This was a well-done study that significantly adds to the available literature on the impact of additional work on EMS professionals. In addition to their high-risk and high-stress jobs, many respondents in this study had the added burden of needing additional work to make ends meet. This additional work appears to be detrimental to the satisfaction and stability of the EMS workforce. EMS professionals should be able to earn a living without depending on multiple jobs or overtime hours.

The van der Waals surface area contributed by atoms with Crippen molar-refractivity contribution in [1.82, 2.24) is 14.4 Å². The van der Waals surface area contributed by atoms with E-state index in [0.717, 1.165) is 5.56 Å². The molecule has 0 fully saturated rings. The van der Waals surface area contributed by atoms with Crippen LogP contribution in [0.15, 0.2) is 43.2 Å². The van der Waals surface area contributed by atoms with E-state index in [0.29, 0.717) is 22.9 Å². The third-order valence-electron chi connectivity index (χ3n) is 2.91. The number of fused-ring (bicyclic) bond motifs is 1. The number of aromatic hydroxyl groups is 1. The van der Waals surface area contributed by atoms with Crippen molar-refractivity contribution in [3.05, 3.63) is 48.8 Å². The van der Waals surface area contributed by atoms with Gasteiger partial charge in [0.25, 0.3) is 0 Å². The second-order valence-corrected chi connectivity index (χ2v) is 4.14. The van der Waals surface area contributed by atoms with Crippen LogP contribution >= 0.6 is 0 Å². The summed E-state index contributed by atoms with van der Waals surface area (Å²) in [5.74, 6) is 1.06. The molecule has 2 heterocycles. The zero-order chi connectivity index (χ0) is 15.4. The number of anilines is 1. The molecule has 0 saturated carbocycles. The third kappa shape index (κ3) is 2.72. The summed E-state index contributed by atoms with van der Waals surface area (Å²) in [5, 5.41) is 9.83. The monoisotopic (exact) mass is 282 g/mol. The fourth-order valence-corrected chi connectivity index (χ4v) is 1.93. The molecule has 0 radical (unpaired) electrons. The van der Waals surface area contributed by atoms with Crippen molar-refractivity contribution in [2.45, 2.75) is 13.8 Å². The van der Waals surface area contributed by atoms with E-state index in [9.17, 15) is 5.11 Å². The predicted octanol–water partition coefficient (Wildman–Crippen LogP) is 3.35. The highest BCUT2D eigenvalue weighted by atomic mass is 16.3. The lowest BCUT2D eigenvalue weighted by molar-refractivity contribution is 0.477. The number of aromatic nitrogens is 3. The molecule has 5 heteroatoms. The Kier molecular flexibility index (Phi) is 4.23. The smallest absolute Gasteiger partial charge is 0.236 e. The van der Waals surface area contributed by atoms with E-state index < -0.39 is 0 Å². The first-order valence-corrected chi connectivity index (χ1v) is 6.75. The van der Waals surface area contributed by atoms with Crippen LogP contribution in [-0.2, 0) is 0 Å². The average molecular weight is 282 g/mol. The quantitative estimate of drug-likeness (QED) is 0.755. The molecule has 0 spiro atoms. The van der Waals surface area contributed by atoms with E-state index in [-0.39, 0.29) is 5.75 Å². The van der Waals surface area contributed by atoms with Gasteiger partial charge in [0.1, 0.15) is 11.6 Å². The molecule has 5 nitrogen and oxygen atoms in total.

Antonio R. Fernandez, PhD, NRP, FAHA, is a research scientist at ESO and an assistant professor in the department of emergency medicine at the University of North Carolina–Chapel Hill. He is on the board of advisors of the Prehospital Care Research Forum at UCLA.